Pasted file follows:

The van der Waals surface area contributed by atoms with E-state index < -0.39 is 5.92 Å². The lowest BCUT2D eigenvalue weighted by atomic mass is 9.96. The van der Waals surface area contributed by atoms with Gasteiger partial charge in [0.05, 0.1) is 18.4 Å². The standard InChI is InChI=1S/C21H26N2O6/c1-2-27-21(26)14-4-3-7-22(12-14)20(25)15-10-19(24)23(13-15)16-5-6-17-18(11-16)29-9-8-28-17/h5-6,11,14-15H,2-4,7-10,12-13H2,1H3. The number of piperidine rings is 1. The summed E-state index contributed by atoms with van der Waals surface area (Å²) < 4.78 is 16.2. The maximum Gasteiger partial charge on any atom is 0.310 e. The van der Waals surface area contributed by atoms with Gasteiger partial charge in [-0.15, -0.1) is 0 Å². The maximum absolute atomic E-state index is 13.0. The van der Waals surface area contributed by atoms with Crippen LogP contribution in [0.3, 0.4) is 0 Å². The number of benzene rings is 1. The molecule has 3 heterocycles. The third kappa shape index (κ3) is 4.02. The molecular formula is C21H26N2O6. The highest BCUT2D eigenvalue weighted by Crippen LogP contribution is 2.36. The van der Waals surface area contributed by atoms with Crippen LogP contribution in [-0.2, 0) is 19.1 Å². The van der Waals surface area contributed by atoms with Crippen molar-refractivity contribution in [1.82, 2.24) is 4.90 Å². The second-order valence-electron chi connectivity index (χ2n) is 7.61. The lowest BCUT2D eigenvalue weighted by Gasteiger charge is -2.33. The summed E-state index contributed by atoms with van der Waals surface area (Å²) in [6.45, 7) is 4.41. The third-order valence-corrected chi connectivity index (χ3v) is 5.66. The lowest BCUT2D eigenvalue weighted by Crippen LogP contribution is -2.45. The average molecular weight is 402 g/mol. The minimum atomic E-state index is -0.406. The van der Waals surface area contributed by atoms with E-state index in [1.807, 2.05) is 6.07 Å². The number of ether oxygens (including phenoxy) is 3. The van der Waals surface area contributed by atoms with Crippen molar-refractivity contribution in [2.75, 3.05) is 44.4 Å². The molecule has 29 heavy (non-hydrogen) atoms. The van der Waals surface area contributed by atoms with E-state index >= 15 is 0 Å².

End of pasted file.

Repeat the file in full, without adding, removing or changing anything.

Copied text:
The van der Waals surface area contributed by atoms with E-state index < -0.39 is 5.92 Å². The lowest BCUT2D eigenvalue weighted by atomic mass is 9.96. The van der Waals surface area contributed by atoms with Gasteiger partial charge in [0.05, 0.1) is 18.4 Å². The standard InChI is InChI=1S/C21H26N2O6/c1-2-27-21(26)14-4-3-7-22(12-14)20(25)15-10-19(24)23(13-15)16-5-6-17-18(11-16)29-9-8-28-17/h5-6,11,14-15H,2-4,7-10,12-13H2,1H3. The number of piperidine rings is 1. The summed E-state index contributed by atoms with van der Waals surface area (Å²) < 4.78 is 16.2. The maximum Gasteiger partial charge on any atom is 0.310 e. The van der Waals surface area contributed by atoms with Gasteiger partial charge in [-0.15, -0.1) is 0 Å². The maximum absolute atomic E-state index is 13.0. The van der Waals surface area contributed by atoms with Crippen LogP contribution in [0.3, 0.4) is 0 Å². The number of benzene rings is 1. The molecule has 3 heterocycles. The third kappa shape index (κ3) is 4.02. The molecular formula is C21H26N2O6. The highest BCUT2D eigenvalue weighted by Crippen LogP contribution is 2.36. The van der Waals surface area contributed by atoms with Crippen LogP contribution in [-0.2, 0) is 19.1 Å². The van der Waals surface area contributed by atoms with Crippen molar-refractivity contribution in [1.82, 2.24) is 4.90 Å². The second-order valence-electron chi connectivity index (χ2n) is 7.61. The lowest BCUT2D eigenvalue weighted by Gasteiger charge is -2.33. The summed E-state index contributed by atoms with van der Waals surface area (Å²) in [6.45, 7) is 4.41. The third-order valence-corrected chi connectivity index (χ3v) is 5.66. The lowest BCUT2D eigenvalue weighted by Crippen LogP contribution is -2.45. The average molecular weight is 402 g/mol. The minimum atomic E-state index is -0.406. The van der Waals surface area contributed by atoms with E-state index in [1.807, 2.05) is 6.07 Å². The number of ether oxygens (including phenoxy) is 3. The van der Waals surface area contributed by atoms with Crippen molar-refractivity contribution in [2.75, 3.05) is 44.4 Å². The molecule has 29 heavy (non-hydrogen) atoms. The van der Waals surface area contributed by atoms with E-state index >= 15 is 0 Å².